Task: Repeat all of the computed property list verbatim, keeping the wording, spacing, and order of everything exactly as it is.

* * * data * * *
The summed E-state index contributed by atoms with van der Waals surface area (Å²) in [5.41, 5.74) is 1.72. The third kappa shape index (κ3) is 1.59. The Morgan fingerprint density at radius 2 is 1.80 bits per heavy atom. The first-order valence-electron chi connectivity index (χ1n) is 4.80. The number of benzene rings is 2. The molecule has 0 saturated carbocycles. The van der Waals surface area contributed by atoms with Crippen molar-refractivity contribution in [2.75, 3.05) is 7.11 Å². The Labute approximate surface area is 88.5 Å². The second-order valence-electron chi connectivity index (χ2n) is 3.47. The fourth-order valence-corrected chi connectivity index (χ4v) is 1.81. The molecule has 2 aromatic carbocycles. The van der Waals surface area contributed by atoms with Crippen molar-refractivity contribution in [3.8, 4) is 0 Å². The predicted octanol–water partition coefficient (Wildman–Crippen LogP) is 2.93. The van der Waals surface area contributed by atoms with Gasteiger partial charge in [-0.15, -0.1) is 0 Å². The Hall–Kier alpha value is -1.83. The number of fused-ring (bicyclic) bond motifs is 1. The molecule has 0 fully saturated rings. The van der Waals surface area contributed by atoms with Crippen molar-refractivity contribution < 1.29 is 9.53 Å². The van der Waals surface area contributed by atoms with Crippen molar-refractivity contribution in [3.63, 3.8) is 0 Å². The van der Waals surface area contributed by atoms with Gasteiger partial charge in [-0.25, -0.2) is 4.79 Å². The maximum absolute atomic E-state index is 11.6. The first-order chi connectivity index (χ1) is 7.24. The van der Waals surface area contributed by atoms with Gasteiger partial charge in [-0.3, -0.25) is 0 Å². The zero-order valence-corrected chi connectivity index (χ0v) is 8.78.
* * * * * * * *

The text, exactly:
The summed E-state index contributed by atoms with van der Waals surface area (Å²) in [5.41, 5.74) is 1.72. The third kappa shape index (κ3) is 1.59. The Morgan fingerprint density at radius 2 is 1.80 bits per heavy atom. The first-order valence-electron chi connectivity index (χ1n) is 4.80. The number of benzene rings is 2. The molecule has 0 saturated carbocycles. The van der Waals surface area contributed by atoms with Crippen molar-refractivity contribution in [2.75, 3.05) is 7.11 Å². The Labute approximate surface area is 88.5 Å². The second-order valence-electron chi connectivity index (χ2n) is 3.47. The fourth-order valence-corrected chi connectivity index (χ4v) is 1.81. The molecule has 2 aromatic carbocycles. The van der Waals surface area contributed by atoms with Crippen molar-refractivity contribution in [3.8, 4) is 0 Å². The predicted octanol–water partition coefficient (Wildman–Crippen LogP) is 2.93. The van der Waals surface area contributed by atoms with Gasteiger partial charge in [-0.15, -0.1) is 0 Å². The Hall–Kier alpha value is -1.83. The number of fused-ring (bicyclic) bond motifs is 1. The molecule has 0 fully saturated rings. The van der Waals surface area contributed by atoms with Crippen molar-refractivity contribution < 1.29 is 9.53 Å². The van der Waals surface area contributed by atoms with Crippen molar-refractivity contribution in [3.63, 3.8) is 0 Å². The van der Waals surface area contributed by atoms with Gasteiger partial charge in [-0.25, -0.2) is 4.79 Å². The maximum absolute atomic E-state index is 11.6. The first-order chi connectivity index (χ1) is 7.24. The van der Waals surface area contributed by atoms with Gasteiger partial charge in [-0.3, -0.25) is 0 Å². The zero-order valence-corrected chi connectivity index (χ0v) is 8.78.